Penzance – Plymouth – Bristol Parkway – Swansea – Cardiff Central – Birmingham New Street – Stone
For the last day of the second trip I’d decided to use one of the two domestic travel days allowed with the Interrail pass. Penzance to Stone is a long journey at the best of times, but I’d found an interesting route that took me down several lines I’d never seen before. I’d checked before leaving my hotel that everything was still running (you can cancel the pass up to the departure time of the first train, and I’d already worked out that I could do a reasonably cheap split ticket home and save the pass if I needed to go direct.)
Rising early meant a great view of the sunrise across the bay.
I’ve never done anything west of Bristol Parkway or south of Shrewsbury so there was lots of new stuff to see by taking a route via Llanelli. This is how it looked:
To start, it all went well. The sun was in the sky, the views from the window were great, and we were running on time. GWR were evidently determined to ply their First Class passengers with as many drinks and snacks as they could. Rarely did more than a few minutes pass without the offer of refreshment, my cups of tea former accompanied by unrequested biscuits or crisps. There were only two other people in the carriage so maybe they have an allocation of what they need to give away.
The change at Plymouth went fine, as did Bristol Parkway. I miss changing trains at Bristol Temple Meads. I don’t even remember when I last set foot on a platform there. The new place is soulless, as all parkway stations are.
I was disappointed by the South Wales line. There is very little of interest through this whole section. Cardiff Station looked like it had kept some of its original features but in a 2 minute stop there wasn’t time to digest it through the window. The rest is unremarkable countryside or post-industrial sprawl.
We were paused in Swansea station, where the train splits in two, when I got a text from Tim, who had been looking at my route home. The connecting service at Llanelli had just been cancelled. A later departure from Llanelli would mean not getting home via the original route. Any other option, whatever it was, would therefore need to involve a return to Swansea, that was for sure. I threw my stuff into my rucksack and managed to get off the train before the doors were locked. The train manager asked if everything was OK, and I explained what I’d just found out.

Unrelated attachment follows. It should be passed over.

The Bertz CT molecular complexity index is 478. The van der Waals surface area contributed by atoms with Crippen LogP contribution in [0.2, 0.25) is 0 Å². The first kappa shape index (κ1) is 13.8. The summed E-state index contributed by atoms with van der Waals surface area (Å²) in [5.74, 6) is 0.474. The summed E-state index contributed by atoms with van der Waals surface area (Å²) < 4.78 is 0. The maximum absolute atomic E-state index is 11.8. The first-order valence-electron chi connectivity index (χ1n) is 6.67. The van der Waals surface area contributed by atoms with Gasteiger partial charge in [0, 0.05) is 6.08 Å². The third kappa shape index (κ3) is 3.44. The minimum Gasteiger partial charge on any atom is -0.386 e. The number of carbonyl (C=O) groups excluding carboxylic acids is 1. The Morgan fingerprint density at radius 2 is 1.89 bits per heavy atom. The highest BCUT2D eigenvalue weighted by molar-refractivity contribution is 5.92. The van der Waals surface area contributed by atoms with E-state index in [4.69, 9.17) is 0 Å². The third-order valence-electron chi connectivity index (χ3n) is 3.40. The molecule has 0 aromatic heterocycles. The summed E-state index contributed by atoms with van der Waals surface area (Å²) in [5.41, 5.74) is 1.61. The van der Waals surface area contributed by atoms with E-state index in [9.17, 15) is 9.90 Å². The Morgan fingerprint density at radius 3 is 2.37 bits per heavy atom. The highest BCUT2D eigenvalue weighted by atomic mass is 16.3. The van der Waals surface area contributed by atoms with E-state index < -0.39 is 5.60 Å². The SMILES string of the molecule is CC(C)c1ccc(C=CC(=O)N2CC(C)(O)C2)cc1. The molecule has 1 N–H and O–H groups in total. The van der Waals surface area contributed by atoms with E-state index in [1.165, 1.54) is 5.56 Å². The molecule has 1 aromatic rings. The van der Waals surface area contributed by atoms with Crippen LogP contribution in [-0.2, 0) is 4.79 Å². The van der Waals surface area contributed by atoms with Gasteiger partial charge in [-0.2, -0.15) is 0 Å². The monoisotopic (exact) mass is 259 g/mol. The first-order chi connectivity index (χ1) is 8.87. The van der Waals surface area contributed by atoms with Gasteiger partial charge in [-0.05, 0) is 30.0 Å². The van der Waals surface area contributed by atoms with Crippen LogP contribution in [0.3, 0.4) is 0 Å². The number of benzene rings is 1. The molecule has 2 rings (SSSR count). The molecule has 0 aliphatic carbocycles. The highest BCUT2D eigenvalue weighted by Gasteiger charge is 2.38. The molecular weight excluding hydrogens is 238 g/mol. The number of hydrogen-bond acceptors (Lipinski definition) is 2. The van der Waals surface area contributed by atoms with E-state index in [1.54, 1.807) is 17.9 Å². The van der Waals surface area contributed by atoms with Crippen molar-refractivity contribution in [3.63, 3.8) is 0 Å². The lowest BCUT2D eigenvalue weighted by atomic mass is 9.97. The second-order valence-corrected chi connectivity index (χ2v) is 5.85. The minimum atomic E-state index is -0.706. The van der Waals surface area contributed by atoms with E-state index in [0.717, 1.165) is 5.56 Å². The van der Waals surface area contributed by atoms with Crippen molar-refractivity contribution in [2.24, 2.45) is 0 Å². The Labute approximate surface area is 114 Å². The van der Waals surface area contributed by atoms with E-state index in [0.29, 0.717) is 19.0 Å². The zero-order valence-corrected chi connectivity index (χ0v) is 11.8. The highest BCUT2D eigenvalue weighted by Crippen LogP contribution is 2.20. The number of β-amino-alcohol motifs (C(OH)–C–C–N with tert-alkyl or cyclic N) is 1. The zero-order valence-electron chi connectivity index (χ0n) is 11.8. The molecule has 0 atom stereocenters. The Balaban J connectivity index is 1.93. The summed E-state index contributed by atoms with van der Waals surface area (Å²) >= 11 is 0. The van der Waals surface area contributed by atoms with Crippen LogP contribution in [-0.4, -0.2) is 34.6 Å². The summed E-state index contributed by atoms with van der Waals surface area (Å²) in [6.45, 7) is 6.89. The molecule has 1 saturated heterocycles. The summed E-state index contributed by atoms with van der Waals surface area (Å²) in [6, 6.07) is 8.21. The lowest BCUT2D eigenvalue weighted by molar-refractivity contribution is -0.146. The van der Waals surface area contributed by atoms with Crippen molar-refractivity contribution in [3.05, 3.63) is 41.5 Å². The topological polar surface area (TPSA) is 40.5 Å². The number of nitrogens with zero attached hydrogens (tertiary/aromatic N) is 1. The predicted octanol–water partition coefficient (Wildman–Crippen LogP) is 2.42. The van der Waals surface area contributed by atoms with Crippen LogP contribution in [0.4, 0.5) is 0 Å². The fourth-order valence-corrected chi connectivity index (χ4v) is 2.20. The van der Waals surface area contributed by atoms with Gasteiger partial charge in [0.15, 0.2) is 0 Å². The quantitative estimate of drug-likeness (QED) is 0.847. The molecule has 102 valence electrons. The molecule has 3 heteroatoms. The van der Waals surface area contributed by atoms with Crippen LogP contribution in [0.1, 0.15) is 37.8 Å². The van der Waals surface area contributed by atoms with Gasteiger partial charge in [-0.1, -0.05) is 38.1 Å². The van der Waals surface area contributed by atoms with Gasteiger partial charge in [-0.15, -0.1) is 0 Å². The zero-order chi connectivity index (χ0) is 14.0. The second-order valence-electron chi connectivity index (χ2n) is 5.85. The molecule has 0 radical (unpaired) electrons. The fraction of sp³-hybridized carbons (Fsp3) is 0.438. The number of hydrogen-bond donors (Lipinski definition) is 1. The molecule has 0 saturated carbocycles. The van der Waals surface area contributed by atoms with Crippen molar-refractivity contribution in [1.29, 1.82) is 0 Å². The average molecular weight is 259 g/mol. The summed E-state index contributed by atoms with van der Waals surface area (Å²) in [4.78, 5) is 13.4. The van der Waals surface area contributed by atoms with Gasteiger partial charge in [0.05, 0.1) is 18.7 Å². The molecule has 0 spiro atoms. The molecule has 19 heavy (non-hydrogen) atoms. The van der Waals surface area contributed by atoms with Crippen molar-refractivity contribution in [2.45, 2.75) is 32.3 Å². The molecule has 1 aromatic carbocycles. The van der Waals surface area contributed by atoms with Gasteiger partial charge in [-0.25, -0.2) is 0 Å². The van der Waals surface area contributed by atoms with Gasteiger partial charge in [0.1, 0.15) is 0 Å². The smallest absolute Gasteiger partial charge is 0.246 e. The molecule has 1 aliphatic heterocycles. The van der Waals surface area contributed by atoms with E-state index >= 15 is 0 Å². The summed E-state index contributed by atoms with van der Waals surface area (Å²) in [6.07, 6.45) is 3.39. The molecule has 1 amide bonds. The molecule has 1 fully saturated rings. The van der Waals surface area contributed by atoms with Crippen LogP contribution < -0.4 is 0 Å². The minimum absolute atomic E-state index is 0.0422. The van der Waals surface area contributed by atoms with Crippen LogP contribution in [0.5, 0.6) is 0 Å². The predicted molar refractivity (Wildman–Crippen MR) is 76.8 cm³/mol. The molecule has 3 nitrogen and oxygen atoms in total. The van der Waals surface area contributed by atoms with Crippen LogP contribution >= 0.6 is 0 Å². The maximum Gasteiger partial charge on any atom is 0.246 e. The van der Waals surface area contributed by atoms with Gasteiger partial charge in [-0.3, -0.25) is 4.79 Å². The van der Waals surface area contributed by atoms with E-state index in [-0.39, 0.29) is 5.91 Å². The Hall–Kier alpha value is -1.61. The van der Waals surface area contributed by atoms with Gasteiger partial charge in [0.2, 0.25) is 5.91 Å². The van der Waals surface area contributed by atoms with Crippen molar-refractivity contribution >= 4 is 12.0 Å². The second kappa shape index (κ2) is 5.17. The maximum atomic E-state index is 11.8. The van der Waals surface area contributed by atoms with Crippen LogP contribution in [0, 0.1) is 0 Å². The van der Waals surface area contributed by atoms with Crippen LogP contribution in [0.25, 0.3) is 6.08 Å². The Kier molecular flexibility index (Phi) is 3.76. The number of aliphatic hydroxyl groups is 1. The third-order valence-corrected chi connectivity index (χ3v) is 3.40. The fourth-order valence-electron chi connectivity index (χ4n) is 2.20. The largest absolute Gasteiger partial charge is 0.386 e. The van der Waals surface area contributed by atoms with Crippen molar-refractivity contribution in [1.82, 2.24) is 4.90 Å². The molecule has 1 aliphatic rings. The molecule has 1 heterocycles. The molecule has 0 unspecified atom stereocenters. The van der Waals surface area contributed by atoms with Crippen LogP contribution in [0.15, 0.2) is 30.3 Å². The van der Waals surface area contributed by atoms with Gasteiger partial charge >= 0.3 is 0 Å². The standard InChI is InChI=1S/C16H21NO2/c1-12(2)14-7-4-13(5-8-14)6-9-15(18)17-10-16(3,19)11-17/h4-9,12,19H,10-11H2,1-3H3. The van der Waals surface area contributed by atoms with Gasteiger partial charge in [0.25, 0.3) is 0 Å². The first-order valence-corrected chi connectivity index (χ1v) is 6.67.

It was immediately apparent that the alternatives from Swansea to Shrewsbury were also cancelled. I spoke to a member of staff who said there were issues in the Shrewsbury area, but that staff shortages over the Bank Holiday weekend weren’t helping.
The only option now was to go back to Cardiff and find a new route north. I had ideas of routes via Derby, Reading, even London, but due to the planned works in two places on the West Coast Main Line, the only option was to go to Birmingham and directly home from there. it was too late in the day for anything else.
At least I got the chance to explore Cardiff Station a little. It’s not the biggest of places, but there are remnants of what was clearly a lovely station in its (real) GWR heyday.
One consolation to being turned back that the new route now took me up another line I’ve not done before, along the west bank of the Severn. The service was understandably busy given the number of people looking for new ways to their destination, so I wasn’t able to get a proper look at Chepstow or Lydney as we passed, but it was nice to see bits of the Severn and the bridges from a new angle. I very briefly got sight of the Dean Forest Railway at Lydney Junction and was reminded that I really must visit them some time. I’ve explored bits of the line by car and it looks super.
At New Street, it looked like there might be one last curveball. A set of points had failed at the exit to the station so we couldn’t leave in the usual direction. A rather unusual circular route was found via Perry Barr and Soho, not one I’ve used before. Again there were people on the train looking to get to Shrewsbury (via Wolverhampton) and I felt sorry for the man from Cross Country Trains who was on his way home after work (and on a West Midlands Train) but was good humouredly using his phone apps to suggest options for those around him, when they spotted his badge.
For a change, I knew exactly where I was going and how I would get there as barring a breakdown, this was to be my last train of the day. We arrived in Stone 8 minutes late, at 20:19. I took a couple of photos before the service left, and walked back home.